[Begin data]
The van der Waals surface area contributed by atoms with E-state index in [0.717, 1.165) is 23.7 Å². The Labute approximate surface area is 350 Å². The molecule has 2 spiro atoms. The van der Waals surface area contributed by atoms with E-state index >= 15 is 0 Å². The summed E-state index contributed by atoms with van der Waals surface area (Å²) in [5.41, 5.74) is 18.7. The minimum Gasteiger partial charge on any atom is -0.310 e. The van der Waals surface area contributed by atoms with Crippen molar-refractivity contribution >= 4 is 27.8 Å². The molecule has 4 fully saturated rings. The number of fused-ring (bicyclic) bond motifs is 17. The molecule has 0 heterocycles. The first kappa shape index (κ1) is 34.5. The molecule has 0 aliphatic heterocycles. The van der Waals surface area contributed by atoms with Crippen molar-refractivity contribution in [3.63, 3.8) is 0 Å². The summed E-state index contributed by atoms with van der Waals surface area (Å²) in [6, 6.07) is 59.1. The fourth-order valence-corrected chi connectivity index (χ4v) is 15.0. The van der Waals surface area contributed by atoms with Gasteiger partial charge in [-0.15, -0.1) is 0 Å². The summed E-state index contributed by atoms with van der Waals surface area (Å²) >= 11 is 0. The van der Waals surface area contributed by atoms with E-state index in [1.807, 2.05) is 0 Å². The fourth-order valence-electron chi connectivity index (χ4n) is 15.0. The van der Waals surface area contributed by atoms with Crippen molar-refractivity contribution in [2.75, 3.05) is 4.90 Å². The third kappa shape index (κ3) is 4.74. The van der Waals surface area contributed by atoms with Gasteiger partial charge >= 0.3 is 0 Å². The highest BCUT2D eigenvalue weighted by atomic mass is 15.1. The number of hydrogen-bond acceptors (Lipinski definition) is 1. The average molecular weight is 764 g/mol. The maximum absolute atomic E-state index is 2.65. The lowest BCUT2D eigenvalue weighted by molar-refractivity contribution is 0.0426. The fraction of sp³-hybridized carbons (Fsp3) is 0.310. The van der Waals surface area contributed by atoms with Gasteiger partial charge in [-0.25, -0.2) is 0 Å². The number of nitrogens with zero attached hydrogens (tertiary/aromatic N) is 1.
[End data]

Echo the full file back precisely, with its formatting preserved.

The van der Waals surface area contributed by atoms with E-state index in [0.717, 1.165) is 23.7 Å². The Labute approximate surface area is 350 Å². The molecule has 2 spiro atoms. The van der Waals surface area contributed by atoms with E-state index >= 15 is 0 Å². The summed E-state index contributed by atoms with van der Waals surface area (Å²) in [5.41, 5.74) is 18.7. The minimum Gasteiger partial charge on any atom is -0.310 e. The van der Waals surface area contributed by atoms with Crippen molar-refractivity contribution >= 4 is 27.8 Å². The molecule has 4 fully saturated rings. The number of fused-ring (bicyclic) bond motifs is 17. The molecule has 0 heterocycles. The first kappa shape index (κ1) is 34.5. The molecule has 0 aliphatic heterocycles. The van der Waals surface area contributed by atoms with Crippen molar-refractivity contribution in [3.63, 3.8) is 0 Å². The summed E-state index contributed by atoms with van der Waals surface area (Å²) in [6, 6.07) is 59.1. The fourth-order valence-corrected chi connectivity index (χ4v) is 15.0. The van der Waals surface area contributed by atoms with Gasteiger partial charge in [-0.15, -0.1) is 0 Å². The summed E-state index contributed by atoms with van der Waals surface area (Å²) >= 11 is 0. The van der Waals surface area contributed by atoms with E-state index in [1.807, 2.05) is 0 Å². The fourth-order valence-electron chi connectivity index (χ4n) is 15.0. The van der Waals surface area contributed by atoms with Crippen molar-refractivity contribution in [2.75, 3.05) is 4.90 Å². The third kappa shape index (κ3) is 4.74. The van der Waals surface area contributed by atoms with Gasteiger partial charge >= 0.3 is 0 Å². The highest BCUT2D eigenvalue weighted by atomic mass is 15.1. The number of hydrogen-bond acceptors (Lipinski definition) is 1. The average molecular weight is 764 g/mol. The maximum absolute atomic E-state index is 2.65. The lowest BCUT2D eigenvalue weighted by molar-refractivity contribution is 0.0426. The fraction of sp³-hybridized carbons (Fsp3) is 0.310. The van der Waals surface area contributed by atoms with Gasteiger partial charge in [-0.25, -0.2) is 0 Å². The number of nitrogens with zero attached hydrogens (tertiary/aromatic N) is 1.